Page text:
Reckless bus drivers
A recent report in the Taipei Times said that a bus crash in Hualien Country was probably caused by the driver’s inability to see in heavy rain (“Chinese tourists injured in bus crash,” Sept. 25, page 1).
While I do not disagree that the driver could not see, I think there are other factors — speed and recklessness — that probably contributed to the crash as well.
I read about bus crashes in the Taipei Times on a regular basis and wonder why more hasn’t been done to prevent them.
Some car rental companies in Canada install small boxes under the hood that monitor speed, direction, etc. via GPS. Why cannot boxes like this be installed in Taiwan’s buses and then have both the bus company and driver held responsible in the event of inappropriate or unsafe driving?
I remember a few years ago after a bad bus accident, some bus companies installed an alarm that would sound when the bus exceeded a certain speed, but I think that was soon scrapped as I do not hear it anymore on the odd time I use bus services.
I do know though that every time I’m driving my car on the highway, I am passed by numerous buses that are driving in excess of 130kph. That right there tells me that many bus drivers in Taiwan are not afraid to drive too fast and too carelessly.
Focus on pollution
Over the past few months, I have repeatedly contacted the Environmental Protection Administration (EPA) to report pollution in our area in Sijhih (汐止), New Taipei City (新北市), around lakes and along walking routes.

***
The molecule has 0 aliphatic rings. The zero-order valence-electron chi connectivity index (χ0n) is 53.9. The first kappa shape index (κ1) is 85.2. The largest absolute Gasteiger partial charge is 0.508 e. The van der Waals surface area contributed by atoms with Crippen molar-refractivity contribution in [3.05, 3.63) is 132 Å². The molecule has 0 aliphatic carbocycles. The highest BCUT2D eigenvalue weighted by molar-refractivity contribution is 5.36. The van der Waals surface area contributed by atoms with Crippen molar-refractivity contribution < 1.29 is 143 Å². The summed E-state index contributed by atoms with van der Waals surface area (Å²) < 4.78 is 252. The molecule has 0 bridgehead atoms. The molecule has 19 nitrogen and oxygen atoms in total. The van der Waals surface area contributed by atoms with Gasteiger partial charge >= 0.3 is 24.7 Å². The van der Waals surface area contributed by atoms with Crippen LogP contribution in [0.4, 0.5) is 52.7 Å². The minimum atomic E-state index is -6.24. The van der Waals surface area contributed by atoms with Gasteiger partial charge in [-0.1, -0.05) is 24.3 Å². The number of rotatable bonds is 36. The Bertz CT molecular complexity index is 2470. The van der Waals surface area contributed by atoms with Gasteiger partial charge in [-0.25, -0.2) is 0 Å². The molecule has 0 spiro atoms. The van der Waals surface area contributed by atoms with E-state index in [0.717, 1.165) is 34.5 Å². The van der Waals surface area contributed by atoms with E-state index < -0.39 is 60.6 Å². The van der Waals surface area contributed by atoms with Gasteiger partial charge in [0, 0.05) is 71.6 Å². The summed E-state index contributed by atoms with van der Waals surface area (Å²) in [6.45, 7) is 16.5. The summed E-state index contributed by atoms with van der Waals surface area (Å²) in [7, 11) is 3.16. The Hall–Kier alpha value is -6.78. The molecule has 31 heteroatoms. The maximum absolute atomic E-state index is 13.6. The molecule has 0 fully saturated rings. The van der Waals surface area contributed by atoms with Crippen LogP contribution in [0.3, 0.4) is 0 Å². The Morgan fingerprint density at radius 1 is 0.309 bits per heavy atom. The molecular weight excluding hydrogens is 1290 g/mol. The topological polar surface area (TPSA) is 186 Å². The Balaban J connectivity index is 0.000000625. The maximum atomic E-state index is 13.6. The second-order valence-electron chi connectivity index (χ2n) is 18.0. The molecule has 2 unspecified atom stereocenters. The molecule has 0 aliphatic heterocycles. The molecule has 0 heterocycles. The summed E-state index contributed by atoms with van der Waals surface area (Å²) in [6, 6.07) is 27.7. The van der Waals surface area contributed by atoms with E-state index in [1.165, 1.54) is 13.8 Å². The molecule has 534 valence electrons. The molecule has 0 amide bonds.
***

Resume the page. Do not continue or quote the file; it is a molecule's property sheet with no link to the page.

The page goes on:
Along the lakes you can often find fishermen not taking responsibility for their garbage. Farmers in this area often use plastics and junk for farming, which end up in waterways. The general public frequenting the lakes are also culprits. I have suggested placing trash cans in strategic places and putting up signboards to get the people thinking about their environment. No progress has been made.
Geese live near one end of the lake, but one also sees so much garbage drifting toward that end, which is unacceptable.
Each time I report cases of pollution via e-mail, I offer proof by means of pictures. I will forward these pictures to the newspaper upon request.
After some time, I have offered to do the clean-up myself with the help of volunteers, but I will need support from the EPA in the form of tools, bags, boots, washing soap, trucks, etc.
I have also asked the management at our local community — Lotus Hill Community — to clean up the garbage dumps in adjacent parking areas, but have never received a reply.
I am writing to ask if the Taipei Times would be willing to write an article encouraging people to start looking around them and cleaning up their living spaces, which include public places like lakes and walkways.
Even better, a crew could be sent to film or document the damage being done and the efforts to rectify the situation.
The Taipei Times has greater access to government officials and could thus get reaction and exercise more pressure to get things moving in the right direction.
New Taipei City